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0 to 0,-70 by this :

ctx.strokeStyle = "red";
ctx.lineWidth = 2;
ctx.rotate(Math.PI/-10;);
ctx.beginPath();
ctx.moveTo(0,0); 
ctx.lineTo(0,-70);
ctx.stroke();

And I can rotate that by 'PI/-10', and that works.

How i can get the x,y points of this after using rotate?

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2 Answers 2

up vote 2 down vote accepted

Your x and y points will still be 0 and -70 as they are relative to the translation (rotation). It basically means you would need to "reverse engineer" the matrix to get the resulting position you see on the canvas.

If you want to calculate a line which goes 70 pixels at -10 degrees you can use simple trigonometry to calculate it yourself instead (which is easier than going sort of backwards in the matrix).

You can use a function like this that takes your context, the start position of the line (x, y) the length (in pixels) and angle (in degrees) of the line you want to draw. It draw the line and returns an object with x and y for the end point of that line:

function lineToAngle(ctx, x1, y1, length, angle) {

    angle *= Math.PI / 180;

    var x2 = x1 + length * Math.cos(angle),
        y2 = y1 + length * Math.sin(angle);

    ctx.moveTo(x1, y1);
    ctx.lineTo(x2, y2);
    ctx.stroke();

    return {x: x2, y: y2};
}

Then just call it as:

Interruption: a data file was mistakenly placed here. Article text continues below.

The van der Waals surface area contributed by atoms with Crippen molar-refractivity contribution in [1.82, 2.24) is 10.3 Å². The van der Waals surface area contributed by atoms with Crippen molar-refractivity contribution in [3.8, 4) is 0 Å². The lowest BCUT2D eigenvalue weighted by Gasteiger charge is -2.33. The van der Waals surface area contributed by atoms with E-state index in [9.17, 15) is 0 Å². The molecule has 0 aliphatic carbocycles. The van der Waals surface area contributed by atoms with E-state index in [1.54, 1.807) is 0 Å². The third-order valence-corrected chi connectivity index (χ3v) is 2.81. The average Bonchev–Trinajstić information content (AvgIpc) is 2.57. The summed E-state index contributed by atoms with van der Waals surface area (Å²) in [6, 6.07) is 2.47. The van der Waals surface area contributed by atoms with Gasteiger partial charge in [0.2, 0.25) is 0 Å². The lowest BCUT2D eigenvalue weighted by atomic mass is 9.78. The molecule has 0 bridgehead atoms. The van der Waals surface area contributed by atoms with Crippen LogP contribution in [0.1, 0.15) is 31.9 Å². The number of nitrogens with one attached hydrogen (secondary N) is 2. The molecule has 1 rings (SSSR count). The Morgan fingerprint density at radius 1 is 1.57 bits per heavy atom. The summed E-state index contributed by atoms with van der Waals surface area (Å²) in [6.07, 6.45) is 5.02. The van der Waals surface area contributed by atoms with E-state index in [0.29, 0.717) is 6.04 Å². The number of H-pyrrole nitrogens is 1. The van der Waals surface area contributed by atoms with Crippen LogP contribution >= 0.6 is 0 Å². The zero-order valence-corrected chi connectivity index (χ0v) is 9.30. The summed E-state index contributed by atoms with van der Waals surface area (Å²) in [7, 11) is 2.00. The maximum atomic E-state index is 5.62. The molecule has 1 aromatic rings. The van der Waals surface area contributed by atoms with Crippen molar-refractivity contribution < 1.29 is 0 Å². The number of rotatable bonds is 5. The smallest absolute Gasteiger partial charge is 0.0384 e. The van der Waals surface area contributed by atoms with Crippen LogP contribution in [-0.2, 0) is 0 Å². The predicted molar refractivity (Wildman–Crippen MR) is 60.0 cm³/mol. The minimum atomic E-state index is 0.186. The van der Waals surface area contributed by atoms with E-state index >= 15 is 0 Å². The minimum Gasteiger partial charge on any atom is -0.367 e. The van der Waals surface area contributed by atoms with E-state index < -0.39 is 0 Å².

var pos = lineToAngle(ctx, 0, 0, 70, -10);

//show result of end point
console.log('x:', pos.x.toFixed(2), 'y:', pos.y.toFixed(2));

Result:

x: 68.94 y: -12.16

Or you can instead extend the canvas' context by doing this:

if (typeof CanvasRenderingContext2D !== 'undefined') {

    CanvasRenderingContext2D.prototype.lineToAngle = 
        function(x1, y1, length, angle) {

            angle *= Math.PI / 180;

            var x2 = x1 + length * Math.cos(angle),
                y2 = y1 + length * Math.sin(angle);

            this.moveTo(x1, y1);
            this.lineTo(x2, y2);

            return {x: x2, y: y2};
        }
}

And then use it directly on your context like this:

var pos = ctx.lineToAngle(100, 100, 70, -10);
ctx.stroke(); //we stroke separately to allow this being used in a path

console.log('x:', pos.x.toFixed(2), 'y:', pos.y.toFixed(2));

(0 degrees will point to the right).

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Yea, thaks , i did that few days ago :) –  Eryk Wójcik Jun 27 '13 at 11:55

So you're asking "after I set a transform, how can I run points through that transform"?

In that case, see HTML5 Canvas get transform matrix? . The question and answers are somewhat old, but seem up-to-date. I can't find anything in the current HTML5 spec that lets you access and use the transform matrix. (I see that it's theoretically accessable through context.currentTransform, but I don't see any functionality to let you use the matrix - you'd have to multiply your point through the matrix yourself, or fake it by creating a full SVGMatrix for your point vector.)

The top answer shows a transform class you can use. Track your changes through that, and use their transformPoint function to get the point you want transformed to its endpoint.

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